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How Danish Oscar-nominated dark booze comedy was inspired by director’s tragic loss

‘Another Round’ (Danish title: ‘Druk’), a film about a pact by four world-weary Danish schoolteachers to spend every day drunk for a loosely scientific "experiment," was always going to walk a fine line between comedy and darkness.

How Danish Oscar-nominated dark booze comedy was inspired by director’s tragic loss
Director Thomas Vinterberg talking to press in Denmark. Photo: Emil Helms/Ritzau Scanpix

Director Thomas Vinterberg wrote his script, originally a play, upon realising many of the world’s great historic feats were made by people regularly intoxicated on alcohol — the very same substance that can rip lives and families apart.

But four days into shooting, Vinterberg’s daughter was killed in a car crash. He somehow still finished the uniquely funny, tender and tragic film — which has earned him a rare Oscar nomination for best director. 

“The movie was always meant to be life-affirming and full of love, and bare to some extent… raw,” Vinterberg told AFP in an interview via Zoom. 

“But the tragedy that happened in my life left all defenceless and open.”

Starring as the teachers are four of Vinterberg’s close friends and collaborators, including former 007 villain Mads Mikkelsen, who all spent the shoot doing “everything they could to make me laugh in these circumstances.”

“There was so much love on the set — and I guess you can see that on the screen,” said Vinterberg, whose movie is a favourite to take home the Oscar for best international film on Sunday.

While the film is clearly about alcohol, it is also “about living inspired, about forgetting about yourself, about being curious, and being in the moment and all that comes with drinking.”

Those life-affirming elements were inspired by his daughter Ida, who was due to play Mikkelsen’s daughter, and whose real-life friends play classmates who participate in a joyous teen drinking competition around a lake.

“There’s an alarming bunch of people and countries who connected to this thing about drinking,” joked Vinterberg.

“Yes, they drink differently in California — they put the bottle in a [paper] bag — whereas in Denmark, teenagers run around in the streets with bottles out,” he said.

“But it seems that the film connects on a different level, and hopefully we succeeded in elevating this film… to a movie about something more.”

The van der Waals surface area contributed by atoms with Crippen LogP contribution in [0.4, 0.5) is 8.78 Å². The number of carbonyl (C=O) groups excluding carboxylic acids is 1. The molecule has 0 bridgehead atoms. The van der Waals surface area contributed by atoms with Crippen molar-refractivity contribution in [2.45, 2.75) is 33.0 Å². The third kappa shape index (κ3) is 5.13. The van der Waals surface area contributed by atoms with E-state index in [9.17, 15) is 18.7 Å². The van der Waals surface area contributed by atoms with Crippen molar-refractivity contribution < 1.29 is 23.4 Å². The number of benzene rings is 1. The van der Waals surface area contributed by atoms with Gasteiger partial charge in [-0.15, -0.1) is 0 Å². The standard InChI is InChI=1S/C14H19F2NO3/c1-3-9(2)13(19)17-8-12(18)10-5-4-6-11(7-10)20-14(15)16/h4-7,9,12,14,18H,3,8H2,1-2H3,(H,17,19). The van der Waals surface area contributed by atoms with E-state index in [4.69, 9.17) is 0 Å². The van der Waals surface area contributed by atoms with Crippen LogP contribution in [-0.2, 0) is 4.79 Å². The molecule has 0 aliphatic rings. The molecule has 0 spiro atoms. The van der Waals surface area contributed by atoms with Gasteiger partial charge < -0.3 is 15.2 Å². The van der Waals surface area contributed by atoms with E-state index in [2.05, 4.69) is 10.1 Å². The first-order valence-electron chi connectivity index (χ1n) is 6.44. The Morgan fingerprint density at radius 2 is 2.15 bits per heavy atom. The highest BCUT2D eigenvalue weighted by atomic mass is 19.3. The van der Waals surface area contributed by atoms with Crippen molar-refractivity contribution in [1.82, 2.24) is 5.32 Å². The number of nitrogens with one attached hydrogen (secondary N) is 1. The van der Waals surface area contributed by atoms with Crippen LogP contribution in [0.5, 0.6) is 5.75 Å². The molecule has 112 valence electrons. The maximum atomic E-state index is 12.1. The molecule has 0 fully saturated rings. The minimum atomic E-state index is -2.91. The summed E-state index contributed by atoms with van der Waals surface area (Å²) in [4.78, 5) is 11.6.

Humour is not always associated with Vinterberg, co-founder of the ascetic Dogme 95 filmmaking movement with Lars Von Trier, and director of movies tackling issues such as child abuse including “The Celebration” and “The Hunt.” 

But Vinterberg, 51, has often defied categorization. The famous Dogme 95 “manifesto” imposing strict naturalistic limits on directors was always half serious, half tongue-in-cheek.

And while he has dabbled in Hollywood — for instance 2015’s “Far From the Madding Crowd” starring Carey Mulligan, also an Oscar nominee this year — his most widely acclaimed films are often his most Danish and local.

“It seems like when I dig in my own garden, that’s when people really get interested, also abroad,” he said.

The universal themes of “Another Round” may partly explain how Vinterberg landed one of just five Oscar best director nods, for a non-English-language film (fellow nominee Lee Isaac Chung’s “Minari” is in Korean and English).

“The pleasures of alcohol, but also the destructive side of drinking, have been around for thousands of years, in all cultures almost,” said Vinterberg. 

The director served his cast booze during rehearsals, and they watched Russian YouTube videos together to observe episodes of extreme inebriation.

“We needed to see these characters being in the zone,” he recalled. “It wasn’t like they were very drunk, actually, but there was alcohol.”

On set, however, everyone was sober, Vinterberg said — “they had to act, basically, which I think they did well.”

Much as the production of “Another Round” is a story of contrasts — tragedy and camaraderie, humor and philosophy — the fates of the teachers diverge when the temptation of booze takes hold to varying degrees with each of them.

But the movie itself deliberately “did not want to moralize” or “make an advertisement for alcohol,” said Vinterberg.

“Very importantly, I did not want to have a message.”